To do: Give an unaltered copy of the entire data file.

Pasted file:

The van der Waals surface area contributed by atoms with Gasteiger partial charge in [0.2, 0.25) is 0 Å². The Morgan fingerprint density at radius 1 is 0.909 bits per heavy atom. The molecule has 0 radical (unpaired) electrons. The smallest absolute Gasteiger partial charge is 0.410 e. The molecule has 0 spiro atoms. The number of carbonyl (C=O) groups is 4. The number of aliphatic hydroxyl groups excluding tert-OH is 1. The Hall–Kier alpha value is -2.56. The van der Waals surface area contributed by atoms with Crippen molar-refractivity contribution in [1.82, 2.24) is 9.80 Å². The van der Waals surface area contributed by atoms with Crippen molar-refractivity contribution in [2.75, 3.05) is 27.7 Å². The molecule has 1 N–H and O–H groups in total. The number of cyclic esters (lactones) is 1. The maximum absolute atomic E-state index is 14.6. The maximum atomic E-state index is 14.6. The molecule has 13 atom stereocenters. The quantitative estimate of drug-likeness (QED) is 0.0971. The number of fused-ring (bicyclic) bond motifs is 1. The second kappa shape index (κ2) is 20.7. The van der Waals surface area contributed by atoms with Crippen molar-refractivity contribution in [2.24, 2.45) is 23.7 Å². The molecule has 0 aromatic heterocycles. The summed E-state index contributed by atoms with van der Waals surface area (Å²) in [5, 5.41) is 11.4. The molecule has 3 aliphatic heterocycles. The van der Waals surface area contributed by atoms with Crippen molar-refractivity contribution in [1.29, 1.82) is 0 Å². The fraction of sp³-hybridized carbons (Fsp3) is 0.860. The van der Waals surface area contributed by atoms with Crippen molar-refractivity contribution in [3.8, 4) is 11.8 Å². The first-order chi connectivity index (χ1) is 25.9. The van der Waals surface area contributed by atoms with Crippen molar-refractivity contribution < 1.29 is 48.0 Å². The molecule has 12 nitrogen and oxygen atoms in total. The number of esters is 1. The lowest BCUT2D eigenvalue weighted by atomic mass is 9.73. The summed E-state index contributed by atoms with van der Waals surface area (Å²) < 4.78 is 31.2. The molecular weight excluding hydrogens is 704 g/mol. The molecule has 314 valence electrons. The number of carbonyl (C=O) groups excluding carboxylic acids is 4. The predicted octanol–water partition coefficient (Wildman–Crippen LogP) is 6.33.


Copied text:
The van der Waals surface area contributed by atoms with Gasteiger partial charge in [0.2, 0.25) is 0 Å². The Morgan fingerprint density at radius 1 is 0.909 bits per heavy atom. The molecule has 0 radical (unpaired) electrons. The smallest absolute Gasteiger partial charge is 0.410 e. The molecule has 0 spiro atoms. The number of carbonyl (C=O) groups is 4. The number of aliphatic hydroxyl groups excluding tert-OH is 1. The Hall–Kier alpha value is -2.56. The van der Waals surface area contributed by atoms with Crippen molar-refractivity contribution in [1.82, 2.24) is 9.80 Å². The van der Waals surface area contributed by atoms with Crippen molar-refractivity contribution in [2.75, 3.05) is 27.7 Å². The molecule has 1 N–H and O–H groups in total. The number of cyclic esters (lactones) is 1. The maximum absolute atomic E-state index is 14.6. The maximum atomic E-state index is 14.6. The molecule has 13 atom stereocenters. The quantitative estimate of drug-likeness (QED) is 0.0971. The number of fused-ring (bicyclic) bond motifs is 1. The second kappa shape index (κ2) is 20.7. The van der Waals surface area contributed by atoms with Crippen molar-refractivity contribution in [2.24, 2.45) is 23.7 Å². The molecule has 0 aromatic heterocycles. The summed E-state index contributed by atoms with van der Waals surface area (Å²) in [5, 5.41) is 11.4. The molecule has 3 aliphatic heterocycles. The van der Waals surface area contributed by atoms with Crippen molar-refractivity contribution in [1.29, 1.82) is 0 Å². The fraction of sp³-hybridized carbons (Fsp3) is 0.860. The van der Waals surface area contributed by atoms with Crippen molar-refractivity contribution in [3.8, 4) is 11.8 Å². The first-order chi connectivity index (χ1) is 25.9. The van der Waals surface area contributed by atoms with Crippen molar-refractivity contribution < 1.29 is 48.0 Å². The molecule has 12 nitrogen and oxygen atoms in total. The number of esters is 1. The lowest BCUT2D eigenvalue weighted by atomic mass is 9.73. The summed E-state index contributed by atoms with van der Waals surface area (Å²) < 4.78 is 31.2. The molecular weight excluding hydrogens is 704 g/mol. The molecule has 314 valence electrons. The number of carbonyl (C=O) groups excluding carboxylic acids is 4. The predicted octanol–water partition coefficient (Wildman–Crippen LogP) is 6.33.